4 months ago • 2 mins
What’s going on here?
A tantalizing tidbit might’ve strengthened the Department Of Justice’s (DOJ) anti-competitive-behavior case against Alphabet.
What does this mean?
Imagine picking up a smartphone to check emails, buy a winter coat, or find a pavlova recipe, and the browser opens on – gasp – Bing. That’s a jumpscare most horror films would envy. But it’s no wonder the world is used to the same six primary-colored letters instead. Google’s long been known to pay billions to secure the default position on different web browsers, but the dirty details were a closely guarded secret – until this week. A witness just let it slip that Google-parent Alphabet funnels 36% of the money it makes from search advertising straight into Apple's pockets, a successful bid for Safari dominance. That wasn’t the best statement the witness could’ve made while defending the tech giant against anti-competitive charges: the DOJ reckons the roughly $20 billion exchange is enough to price out competitors, strengthening the case against Big Tech.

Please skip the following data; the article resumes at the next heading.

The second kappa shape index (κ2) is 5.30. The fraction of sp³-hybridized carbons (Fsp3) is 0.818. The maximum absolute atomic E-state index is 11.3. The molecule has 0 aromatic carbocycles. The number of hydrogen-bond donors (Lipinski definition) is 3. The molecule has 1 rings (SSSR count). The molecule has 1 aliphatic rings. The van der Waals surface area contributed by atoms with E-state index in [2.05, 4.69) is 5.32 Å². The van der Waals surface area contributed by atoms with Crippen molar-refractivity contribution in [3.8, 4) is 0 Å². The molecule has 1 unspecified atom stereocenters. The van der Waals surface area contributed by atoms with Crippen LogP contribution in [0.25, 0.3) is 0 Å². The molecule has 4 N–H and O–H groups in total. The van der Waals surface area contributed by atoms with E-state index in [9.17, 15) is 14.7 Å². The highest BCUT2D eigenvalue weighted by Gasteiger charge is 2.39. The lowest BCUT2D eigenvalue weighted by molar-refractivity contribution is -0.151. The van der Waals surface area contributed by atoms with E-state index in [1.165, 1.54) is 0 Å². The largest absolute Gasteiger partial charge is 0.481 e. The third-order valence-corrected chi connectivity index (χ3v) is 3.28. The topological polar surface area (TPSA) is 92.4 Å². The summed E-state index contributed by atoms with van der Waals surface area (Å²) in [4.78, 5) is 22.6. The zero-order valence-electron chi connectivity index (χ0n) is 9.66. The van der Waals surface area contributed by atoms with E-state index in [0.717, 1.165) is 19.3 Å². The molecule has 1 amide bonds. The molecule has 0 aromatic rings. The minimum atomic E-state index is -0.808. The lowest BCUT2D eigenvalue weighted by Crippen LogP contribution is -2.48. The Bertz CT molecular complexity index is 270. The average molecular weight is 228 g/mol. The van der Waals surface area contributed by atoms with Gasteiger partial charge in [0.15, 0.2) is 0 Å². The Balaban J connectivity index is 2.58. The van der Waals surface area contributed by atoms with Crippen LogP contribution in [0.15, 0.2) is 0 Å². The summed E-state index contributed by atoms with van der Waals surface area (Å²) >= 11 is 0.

Why should I care?
Zooming in: Firms who deal together stay together.
The DOJ is firmly focused on Alphabet, but Apple has plenty to lose here too. That $20 billion check, assuming the numbers are right, makes up about 30% of Apple’s service business revenue. That’s not a division Apple can sweep under the rug: investors keep a keen eye on the profitable services business, believing it’ll dictate the firm’s future. So if a third of its takings are called into question, investors may take their own suspicions out on Apple’s stock price.
The bigger picture: You can’t handle the truth.
Big Tech knows its way around a courtroom. Many a government hearing has contested the companies’ right to wield so much power, but each case has bounced like water off a duck’s back. The DOJ believes it can nail them this time, but if history’s any guide, Alphabet will probably retain its reign. Bad luck, Bing.
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